When applied, such a beginning legitimises the rule of law and the democratic system. How should we react then when the holders of power at various levels and posts in the state systemically break the laws of that same state and some of them keep their posts? Is the principle of innocence valid for politicians in opposition to the principle of guilt because, as famously concluded lord John Dalberg-Acton (1834-1902), an English historian and politician, power corrupts and absolute power corrupts the most. There is no doubt that political power, even against the backdrop of other powers, most of all the economic power, remains the most powerful in the state and society. Power, through its branches - legislative, executive and judiciary - adopts laws, applies them and decides who and how violates them. Those who possess political power are not on an equal footing with all the rest. More precisely - they should always be in a more responsible position.
But responsibility does not automatically mean guilt. For all holders of power in the state the principle of political responsibility should be valid. In case of its infringement, sanctions should also be political because in the case of legal responsibility sanctions are legal. Have governor Marina Lovric-Merzel and mayor Zeljko Sabo broken the law or not will be decided by the judiciary only. Everyone is innocent until their penal responsibility is proved. But are they politically responsible for the situation they have found themselves in there is no doubt at all. They are. Their resignations from the executive and party posts should not at all be a subject of any calculations. Resignations should be offered even for the smallest evidence that points to legal responsibility.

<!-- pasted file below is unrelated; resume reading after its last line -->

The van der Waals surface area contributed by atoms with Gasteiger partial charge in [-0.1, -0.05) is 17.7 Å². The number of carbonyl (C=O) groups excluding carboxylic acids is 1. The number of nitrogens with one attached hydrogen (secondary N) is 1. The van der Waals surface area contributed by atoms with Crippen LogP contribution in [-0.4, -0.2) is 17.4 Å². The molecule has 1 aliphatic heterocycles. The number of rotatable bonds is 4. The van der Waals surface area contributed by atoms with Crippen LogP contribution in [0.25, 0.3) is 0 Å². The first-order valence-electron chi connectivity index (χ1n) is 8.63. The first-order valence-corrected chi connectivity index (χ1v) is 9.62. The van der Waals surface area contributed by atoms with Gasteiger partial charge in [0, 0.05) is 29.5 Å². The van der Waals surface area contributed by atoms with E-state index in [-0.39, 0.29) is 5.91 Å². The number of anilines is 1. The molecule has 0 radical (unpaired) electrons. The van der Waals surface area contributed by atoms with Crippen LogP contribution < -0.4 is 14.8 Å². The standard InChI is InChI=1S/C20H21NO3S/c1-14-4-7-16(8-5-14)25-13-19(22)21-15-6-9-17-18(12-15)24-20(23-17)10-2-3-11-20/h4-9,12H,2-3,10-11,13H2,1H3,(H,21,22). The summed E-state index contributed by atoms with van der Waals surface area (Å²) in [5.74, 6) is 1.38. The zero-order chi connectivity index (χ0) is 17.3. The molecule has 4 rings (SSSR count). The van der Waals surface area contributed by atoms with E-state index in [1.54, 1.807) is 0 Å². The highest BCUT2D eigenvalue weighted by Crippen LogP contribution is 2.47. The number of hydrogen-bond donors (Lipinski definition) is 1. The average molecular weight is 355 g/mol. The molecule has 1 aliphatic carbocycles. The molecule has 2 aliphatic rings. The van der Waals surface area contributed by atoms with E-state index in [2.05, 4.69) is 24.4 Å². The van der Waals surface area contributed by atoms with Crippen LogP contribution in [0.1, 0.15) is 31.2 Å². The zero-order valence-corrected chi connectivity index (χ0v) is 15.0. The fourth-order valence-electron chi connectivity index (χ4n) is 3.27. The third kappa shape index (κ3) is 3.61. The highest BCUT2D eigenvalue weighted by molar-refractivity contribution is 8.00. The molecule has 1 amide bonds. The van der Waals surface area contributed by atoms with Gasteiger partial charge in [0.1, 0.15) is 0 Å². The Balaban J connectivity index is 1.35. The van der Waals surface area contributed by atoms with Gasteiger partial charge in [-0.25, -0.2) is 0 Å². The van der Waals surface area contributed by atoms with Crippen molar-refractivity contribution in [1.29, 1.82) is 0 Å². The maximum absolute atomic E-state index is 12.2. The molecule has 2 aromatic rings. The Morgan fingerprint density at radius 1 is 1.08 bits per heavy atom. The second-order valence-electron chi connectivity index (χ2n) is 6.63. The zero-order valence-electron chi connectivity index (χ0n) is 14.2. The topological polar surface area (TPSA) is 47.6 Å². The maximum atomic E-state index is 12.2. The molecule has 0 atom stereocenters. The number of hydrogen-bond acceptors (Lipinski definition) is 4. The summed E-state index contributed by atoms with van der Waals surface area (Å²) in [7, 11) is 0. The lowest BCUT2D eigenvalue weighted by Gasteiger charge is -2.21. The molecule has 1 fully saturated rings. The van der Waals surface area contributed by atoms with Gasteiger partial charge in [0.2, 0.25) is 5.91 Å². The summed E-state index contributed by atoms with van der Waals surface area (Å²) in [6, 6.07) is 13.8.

Moreover, with legal cases there always is a possibility one to be dismissed from penal responsibility, but for the political responsibility other context and time are valid. It represents attitude toward the confidence between citizens, as defined legally and in time, and those who take collective decisions on their behalf. Should politicians betray that confidence they lose legitimacy which is the fundament of their public post. That is why, political responsibility is the beginning which should in the future be bound to the possession of power. No one is guilty in advance, even politicians, no matter what many of them think. But all politicians are in advance responsible for deserving the confidence voters had given them.
Regretfully, in Croatia, there are few examples of taking political responsibility. Although forced and justified, Mirela Holy's resignation from the ministerial post because of the job of a friend of hers, not only did not interrupt her political career but even restarted it. Of course, against the backdrop of all the other mitigating circumstances. It is obvious, that Croatian voters support a practise for which in Croatia there is no rule, but which in many consolidated democracies is usual.
This is to take responsibility for the political post you hold and in case of an abuse with that responsibility to resign. And probably to try and deserve again that confidence in elections when voters will decide. The most interesting are situations when sentenced politicians continue their political careers after they served their punishment. Can voters forgive them and again trust them? The answers can be found pretty quickly when some of them are free again. But then we should not ignore the "brand" former prisoners.